Swift (developed by Apple Inc) is a relatively new programming language released in 2014.  If you want to get into IOS mobile development and Mac-OS applications, you should definitely consider Swift as a high-paid career path. Native apps have been found to outperform hybrid apps, and Sprite-Kit makes it even easier to build 2D games.  It is considered an improvement in terms of usability and performance compared to Objective-C. s a statically typed language which means that XCode checks your errors for you, so your errors are easier to track down, and further, it operates faster.

Swift is deeply influenced by Python and Ruby and is considered to be a faster, more secure, and easier to read and debug than its predecessor Objective-C. Unlike Objective-C, Swift requires less code, resembles with natural English. Hence, it becomes easier for existing techies from JavaScript, Java, Python, C#, and C++ to switch to Swift without hassle.


5. C/C++

It would not be wrong to state that C is the parent language of many modern languages, including the popular Java, which is derived from its syntax. C++ is a more dynamic language because its code is type-checked before it actually gets executed.

C++ is a highly efficient and flexible language. It has remained in high demand due to high performance, reliability, and the variety of contexts you can use it in.

A major difference between these languages is that C does not support encapsulation, polymorphism, and inheritance but C++ does support all of these.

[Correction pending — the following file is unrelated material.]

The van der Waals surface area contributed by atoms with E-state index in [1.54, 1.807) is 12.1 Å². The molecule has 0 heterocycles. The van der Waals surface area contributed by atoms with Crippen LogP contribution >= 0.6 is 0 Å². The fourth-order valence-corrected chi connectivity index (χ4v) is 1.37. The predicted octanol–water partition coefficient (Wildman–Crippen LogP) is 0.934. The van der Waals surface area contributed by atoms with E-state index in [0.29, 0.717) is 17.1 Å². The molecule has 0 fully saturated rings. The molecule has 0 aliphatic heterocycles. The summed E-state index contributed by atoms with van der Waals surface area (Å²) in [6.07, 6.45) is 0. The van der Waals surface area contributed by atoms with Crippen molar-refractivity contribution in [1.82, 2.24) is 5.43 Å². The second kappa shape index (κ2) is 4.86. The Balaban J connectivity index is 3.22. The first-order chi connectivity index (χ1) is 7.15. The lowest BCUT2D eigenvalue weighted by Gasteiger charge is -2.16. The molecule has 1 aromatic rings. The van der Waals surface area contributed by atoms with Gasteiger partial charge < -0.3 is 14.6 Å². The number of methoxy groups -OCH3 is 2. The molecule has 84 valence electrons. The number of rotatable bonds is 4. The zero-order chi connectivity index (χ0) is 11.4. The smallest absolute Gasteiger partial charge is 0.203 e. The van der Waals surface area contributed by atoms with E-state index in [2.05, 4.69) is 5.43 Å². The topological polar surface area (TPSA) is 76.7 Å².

6. Rust

It’s a new system-level programming language(developed by Mozilla Foundation), suited for performance-critical code. It is created with the purpose of avoiding the dangling pointers, buffer overflows or any other kind of memory errors.

For a beginner, it might be a bit of a struggle to pick up as it insists on various rules to achieve memory safety. However, experienced developers love it, and it’s quite possible that in the next few years Rust will be in very high demand.


7. PHP

PHP stands for Hypertext Preprocessor; is a general-purpose programming language and it is a very strong option for Web developers around the globe. Clearly, PHP is a scripting language, which runs on a server, and it is used to create webpages written in HTML. It is popular because it is free, cheap, easy to set up and simple to use for new programmers. It is widely used to create dynamic web page content, and images used on websites.

There are so many frameworks available in the PHP language like Laravel, CodeIgniter, CakePHP, Zend Framework 2 & so many others. It is run on any platform; the speed of the PHP programming language is much faster than others. It is not extremely modular for a larger application.


8. Ruby